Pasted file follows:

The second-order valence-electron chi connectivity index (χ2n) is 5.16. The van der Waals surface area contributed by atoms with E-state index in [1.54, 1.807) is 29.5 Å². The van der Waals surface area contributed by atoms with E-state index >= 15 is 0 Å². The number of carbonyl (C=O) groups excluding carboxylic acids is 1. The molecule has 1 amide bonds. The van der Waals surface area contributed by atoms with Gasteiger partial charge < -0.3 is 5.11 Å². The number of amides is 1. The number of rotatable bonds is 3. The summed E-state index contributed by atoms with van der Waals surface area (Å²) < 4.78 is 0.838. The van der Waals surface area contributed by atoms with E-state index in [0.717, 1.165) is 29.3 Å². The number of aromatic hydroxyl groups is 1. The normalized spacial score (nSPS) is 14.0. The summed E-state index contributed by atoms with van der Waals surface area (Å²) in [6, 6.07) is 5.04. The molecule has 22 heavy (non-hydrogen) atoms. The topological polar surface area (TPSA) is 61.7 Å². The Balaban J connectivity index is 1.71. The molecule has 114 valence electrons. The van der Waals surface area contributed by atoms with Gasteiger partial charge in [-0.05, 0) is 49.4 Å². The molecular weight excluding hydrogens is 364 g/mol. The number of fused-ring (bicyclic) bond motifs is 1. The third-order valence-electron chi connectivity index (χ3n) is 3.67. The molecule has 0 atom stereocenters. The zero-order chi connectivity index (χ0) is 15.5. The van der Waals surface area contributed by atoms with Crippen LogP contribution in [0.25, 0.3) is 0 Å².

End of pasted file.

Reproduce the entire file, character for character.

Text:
The second-order valence-electron chi connectivity index (χ2n) is 5.16. The van der Waals surface area contributed by atoms with E-state index in [1.54, 1.807) is 29.5 Å². The van der Waals surface area contributed by atoms with E-state index >= 15 is 0 Å². The number of carbonyl (C=O) groups excluding carboxylic acids is 1. The molecule has 1 amide bonds. The van der Waals surface area contributed by atoms with Gasteiger partial charge < -0.3 is 5.11 Å². The number of amides is 1. The number of rotatable bonds is 3. The summed E-state index contributed by atoms with van der Waals surface area (Å²) < 4.78 is 0.838. The van der Waals surface area contributed by atoms with E-state index in [0.717, 1.165) is 29.3 Å². The number of aromatic hydroxyl groups is 1. The normalized spacial score (nSPS) is 14.0. The summed E-state index contributed by atoms with van der Waals surface area (Å²) in [6, 6.07) is 5.04. The molecule has 22 heavy (non-hydrogen) atoms. The topological polar surface area (TPSA) is 61.7 Å². The Balaban J connectivity index is 1.71. The molecule has 114 valence electrons. The van der Waals surface area contributed by atoms with Gasteiger partial charge in [-0.05, 0) is 49.4 Å². The molecular weight excluding hydrogens is 364 g/mol. The number of fused-ring (bicyclic) bond motifs is 1. The third-order valence-electron chi connectivity index (χ3n) is 3.67. The molecule has 0 atom stereocenters. The zero-order chi connectivity index (χ0) is 15.5. The van der Waals surface area contributed by atoms with Crippen LogP contribution in [0.25, 0.3) is 0 Å².